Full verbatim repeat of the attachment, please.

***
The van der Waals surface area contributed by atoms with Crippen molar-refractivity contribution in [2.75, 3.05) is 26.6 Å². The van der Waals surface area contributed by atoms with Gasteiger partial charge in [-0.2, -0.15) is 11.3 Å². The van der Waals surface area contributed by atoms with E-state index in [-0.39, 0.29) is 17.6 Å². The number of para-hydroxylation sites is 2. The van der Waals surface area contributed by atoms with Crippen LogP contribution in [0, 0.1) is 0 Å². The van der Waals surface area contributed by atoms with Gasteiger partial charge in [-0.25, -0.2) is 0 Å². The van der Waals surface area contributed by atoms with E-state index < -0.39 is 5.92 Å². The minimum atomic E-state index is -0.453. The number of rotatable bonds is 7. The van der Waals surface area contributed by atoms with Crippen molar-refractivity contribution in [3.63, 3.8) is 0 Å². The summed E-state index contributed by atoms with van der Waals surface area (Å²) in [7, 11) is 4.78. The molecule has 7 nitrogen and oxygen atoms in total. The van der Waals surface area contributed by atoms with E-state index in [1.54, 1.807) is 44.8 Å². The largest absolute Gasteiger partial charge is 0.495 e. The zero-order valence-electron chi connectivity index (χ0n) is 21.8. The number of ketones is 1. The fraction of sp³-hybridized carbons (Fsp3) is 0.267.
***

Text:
The van der Waals surface area contributed by atoms with Crippen molar-refractivity contribution in [2.75, 3.05) is 26.6 Å². The van der Waals surface area contributed by atoms with Gasteiger partial charge in [-0.2, -0.15) is 11.3 Å². The van der Waals surface area contributed by atoms with E-state index in [-0.39, 0.29) is 17.6 Å². The number of para-hydroxylation sites is 2. The van der Waals surface area contributed by atoms with Crippen LogP contribution in [0, 0.1) is 0 Å². The van der Waals surface area contributed by atoms with Gasteiger partial charge in [-0.25, -0.2) is 0 Å². The van der Waals surface area contributed by atoms with E-state index < -0.39 is 5.92 Å². The minimum atomic E-state index is -0.453. The number of rotatable bonds is 7. The van der Waals surface area contributed by atoms with Crippen molar-refractivity contribution in [3.63, 3.8) is 0 Å². The summed E-state index contributed by atoms with van der Waals surface area (Å²) in [7, 11) is 4.78. The molecule has 7 nitrogen and oxygen atoms in total. The van der Waals surface area contributed by atoms with E-state index in [1.54, 1.807) is 44.8 Å². The largest absolute Gasteiger partial charge is 0.495 e. The zero-order valence-electron chi connectivity index (χ0n) is 21.8. The number of ketones is 1. The fraction of sp³-hybridized carbons (Fsp3) is 0.267.